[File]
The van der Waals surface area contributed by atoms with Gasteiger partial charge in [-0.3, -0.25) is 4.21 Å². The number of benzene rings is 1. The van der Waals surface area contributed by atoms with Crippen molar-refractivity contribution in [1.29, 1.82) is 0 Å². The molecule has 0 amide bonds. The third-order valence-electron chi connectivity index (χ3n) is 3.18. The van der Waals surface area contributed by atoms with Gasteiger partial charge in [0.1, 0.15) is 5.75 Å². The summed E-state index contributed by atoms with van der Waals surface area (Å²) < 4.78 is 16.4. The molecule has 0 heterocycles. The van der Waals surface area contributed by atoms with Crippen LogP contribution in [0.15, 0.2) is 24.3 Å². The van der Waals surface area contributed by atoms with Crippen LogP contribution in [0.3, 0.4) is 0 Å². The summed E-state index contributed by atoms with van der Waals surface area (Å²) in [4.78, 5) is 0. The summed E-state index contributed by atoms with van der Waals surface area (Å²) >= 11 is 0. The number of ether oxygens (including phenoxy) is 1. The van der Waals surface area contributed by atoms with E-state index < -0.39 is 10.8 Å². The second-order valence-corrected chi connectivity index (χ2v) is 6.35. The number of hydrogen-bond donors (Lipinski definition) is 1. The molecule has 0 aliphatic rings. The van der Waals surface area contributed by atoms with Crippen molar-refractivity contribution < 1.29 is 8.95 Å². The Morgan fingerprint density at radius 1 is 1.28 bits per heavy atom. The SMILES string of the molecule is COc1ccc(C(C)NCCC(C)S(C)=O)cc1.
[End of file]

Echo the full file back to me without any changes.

The van der Waals surface area contributed by atoms with Gasteiger partial charge in [-0.3, -0.25) is 4.21 Å². The number of benzene rings is 1. The van der Waals surface area contributed by atoms with Crippen molar-refractivity contribution in [1.29, 1.82) is 0 Å². The molecule has 0 amide bonds. The third-order valence-electron chi connectivity index (χ3n) is 3.18. The van der Waals surface area contributed by atoms with Gasteiger partial charge in [0.1, 0.15) is 5.75 Å². The summed E-state index contributed by atoms with van der Waals surface area (Å²) < 4.78 is 16.4. The molecule has 0 heterocycles. The van der Waals surface area contributed by atoms with Crippen LogP contribution in [0.15, 0.2) is 24.3 Å². The van der Waals surface area contributed by atoms with Crippen LogP contribution in [0.3, 0.4) is 0 Å². The summed E-state index contributed by atoms with van der Waals surface area (Å²) in [4.78, 5) is 0. The summed E-state index contributed by atoms with van der Waals surface area (Å²) >= 11 is 0. The number of ether oxygens (including phenoxy) is 1. The van der Waals surface area contributed by atoms with E-state index < -0.39 is 10.8 Å². The second-order valence-corrected chi connectivity index (χ2v) is 6.35. The number of hydrogen-bond donors (Lipinski definition) is 1. The molecule has 0 aliphatic rings. The van der Waals surface area contributed by atoms with Crippen molar-refractivity contribution < 1.29 is 8.95 Å². The Morgan fingerprint density at radius 1 is 1.28 bits per heavy atom. The SMILES string of the molecule is COc1ccc(C(C)NCCC(C)S(C)=O)cc1.